• The loop type design is more flexible and is likely to be more economic, easier to construct, and more reliable that the pool type design. (See Appendix 5)
• PHTS expansion loops should mostly be in the vertical direction to minimize containment volume.
• There should be two primary system loops with one IHX in each loop. The IXHs should be located as closely to the reactor vessel as can be reasonably achieved so as to minimize containment volume and the demands on the expansion loops.
• The primary pumps should be electromagnetic (EM) and located in the cold leg. The EM pumps should be capable of providing flow over all ranges continuously from 15% to 100%. The IHTS pumps may be centrifugal if that is the more economic option but EM pumps would be preferred so as to match the PHTS pump coastdown characteristics. The IHTS pumps should also be capable of operation down to 15% flow.
• There is no need for and there should be no pony motors, either on the PHTS or the IHTS.
• The reactor cover gas should be helium so as to enable better separation and removal of fission gases, but argon would be acceptable.
• There should be four helical-coil once through steam generators and four IHTS pumps located in the cold leg. The steam generators should be isolable on the water side. The capability of sodium side isolation is optional, but probably not necessary.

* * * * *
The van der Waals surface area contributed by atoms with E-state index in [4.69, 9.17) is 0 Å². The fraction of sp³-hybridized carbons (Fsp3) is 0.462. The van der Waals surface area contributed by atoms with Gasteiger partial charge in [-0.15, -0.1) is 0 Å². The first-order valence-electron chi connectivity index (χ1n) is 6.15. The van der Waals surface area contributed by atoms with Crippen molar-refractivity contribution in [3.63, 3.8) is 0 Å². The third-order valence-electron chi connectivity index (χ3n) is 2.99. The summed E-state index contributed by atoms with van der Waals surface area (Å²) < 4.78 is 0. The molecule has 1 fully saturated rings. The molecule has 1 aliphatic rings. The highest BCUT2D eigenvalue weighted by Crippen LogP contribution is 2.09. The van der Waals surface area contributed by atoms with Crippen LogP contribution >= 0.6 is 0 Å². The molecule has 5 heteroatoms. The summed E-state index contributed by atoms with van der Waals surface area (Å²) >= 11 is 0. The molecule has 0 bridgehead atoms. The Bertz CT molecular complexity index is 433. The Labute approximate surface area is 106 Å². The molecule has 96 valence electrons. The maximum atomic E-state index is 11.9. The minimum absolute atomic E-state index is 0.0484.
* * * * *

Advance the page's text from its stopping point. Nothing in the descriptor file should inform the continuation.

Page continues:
• The core should be designed for a ten year refueling interval with the whole core, internal blankets and the most if not all of the radial blankets replaced at each refueling. The refueling shutdown may require up to six months.
• The fuel should be vented to the primary coolant. The fuel should be capable of a 15 a/o average burnup and peak burnup of 30 a/o.
• Orificing of blanket assemblies should be either controllable from outside the reactor or self actuating. It would be highly desirable to be able to control the flow to both fuel and blanket assemblies as well to reduce the effects of thermal striping.
• The pressure drop across the reactor should be less than 20 psid.
• Hydraulic hold down of core assemblies may be eliminated as unnecessary with the reduced core pressure drop.
• The refueling system should be single rotating plug. The EVST should be sized to accommodate a full core load. The fuel handling system should be designed to permit loading the spent fuel cask five years after the fuel has been removed from the reactor through a wash station.
• The reactor head should have one centrally located rotating plug. The reactor vessel should have no in-vessel transfer position. Core component pots should be eliminated. The vessel should be about 30-35 feet in height and 28 feet in diameter.
• The containment should be confined to the refueling cell and the primary HTS vaults. Any provisions for HCDAs mandated by the regulator must be beyond design basis. Safety emphasis should be on plant simplification, highly reliable natural circulation decay heat removal, and enhancement of reactor shutdown system reliability.